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The foil deployed, but in the raised position. Normally it wouldn’t be underwater but the boat was heeled at the dock

Being a potent performer, she sails at high apparent wind speeds with the apparent wind ahead of the beam. This makes the full width mainsheet traveller an important feature to allow the mainsail to be dropped down to leeward while still maintaining leech tension, much like a multihull.

Her rudder is mounted on a transom-hung gantry to ensure greater efficiency for the T-foil blade. The rake of the rudder can be adjusted to alter the fore and aft trim of the boat.

While the foils look large and complex, their operation is surprisingly simple and belie the amount of work that has gone into designing a complete system that allows the curved foils to slide through a set of bearings in the hull.

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A simple rope-driven worm drive alters the rake of the T-foil rudder, which in turn alters the trim of the boat. The rudder is mounted on a gantry off the transom to minimise cavitation

Much like the Beneteau Figaro 3, the idea is that both boards are lowered when sailing. Yet unlike the Figaro, the windward board is lifted partially to help raise it above the water’s surface and reduce the chances of it becoming immersed where it would create drag.

The clever part is the small amount of movement that is required to lift and lower the boards, especially when compared to the amount of movement required to raise and lower daggerboards on a modern multihull.

Also unlike the Figaro, the Monofoil’s boards are fully retracted in light winds. With very little of the foil in the water there is minimal drag and the boat can be sailed like any other monohull.

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A custom bearing lets the daggerboard slide vertically to be raised or lowered. Rake is adjusted by the green line winding a worm drive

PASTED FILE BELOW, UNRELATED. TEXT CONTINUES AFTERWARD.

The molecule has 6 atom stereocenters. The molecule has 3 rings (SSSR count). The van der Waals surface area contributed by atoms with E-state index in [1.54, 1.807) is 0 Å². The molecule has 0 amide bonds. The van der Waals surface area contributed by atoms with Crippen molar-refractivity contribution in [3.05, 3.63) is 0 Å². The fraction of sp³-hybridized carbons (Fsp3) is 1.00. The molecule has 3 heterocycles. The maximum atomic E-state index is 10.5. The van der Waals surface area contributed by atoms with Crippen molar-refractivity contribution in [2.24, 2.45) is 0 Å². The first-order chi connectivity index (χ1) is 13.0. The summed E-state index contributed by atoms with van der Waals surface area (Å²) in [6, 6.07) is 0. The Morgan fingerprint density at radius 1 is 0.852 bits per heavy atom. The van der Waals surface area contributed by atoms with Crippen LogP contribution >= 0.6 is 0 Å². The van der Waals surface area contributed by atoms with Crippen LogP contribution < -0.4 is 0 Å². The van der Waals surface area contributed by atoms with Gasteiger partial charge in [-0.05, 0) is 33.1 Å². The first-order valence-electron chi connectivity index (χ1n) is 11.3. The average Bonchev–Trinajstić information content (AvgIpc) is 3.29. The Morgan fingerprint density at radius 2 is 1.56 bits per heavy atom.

In these conditions the skinny and efficient 2.2m deep keel, with its 160kg bulb, is a good combination when the breeze is below 8 knots and allows the Monofoil to perform like any other similarly sized sportsboat.

The dihedral (upwards angle) of the foils is also an interesting feature that provides a degree of automatic heel control. As the boat accelerates and comes upright, so less of the foil is in the water, which reduces vertical lift.

Deceptively simple

At rest this boat does look pretty complex, yet once she’s rigged and underway you realise how simple she is to operate as well as how much effort has gone into designing her that way.

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Below decks the full carbon construction is clear to see

This is an ingenious trailer-sailer that will fly in light conditions and be stable on foils right up through the wind range, something the crew demonstrated during this year’s Mirabaud Bol d’Or. As a vicious 50-plus knot storm swept through the fleet, she and her crew were one of the few to survive unscathed and go on to complete the overnight race.

The irony remains that – unlike many others in the Bol d’Or – this is not a boat that was intended to be the prototype for a new range of production foilers, even though she appears to provide answers to plenty of questions.

The bottom line is that the Monofoil seems to work. Irrespective of what speeds she clocks up, what is most impressive is how she performs across such a wide range of wind speeds.

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Rectangular cut-outs in the hull allow the foil to be lowered completely on the leeward side. The windward foil is raised slightly in a similar way to pulling up a normal daggerboard

The Monofoil is no one-trick pony and while the concept wasn’t created for production, it could provide an appealing route for those who are realistic about their ability to learn how to balance like a Moth sailor, or ride a unicycle.

Specification

LOA: 8.0m (26ft 3in)
Beam: 2.5m (8ft 2in)
Displacement (empty): 850kg (1,874lb)
Mast height: 12.2m (40ft 0in)
Mainsail area: 32m2 (345ft2)
Headsail area: 16m2 (172ft2)
Gennaker area: 50m2 (538ft2)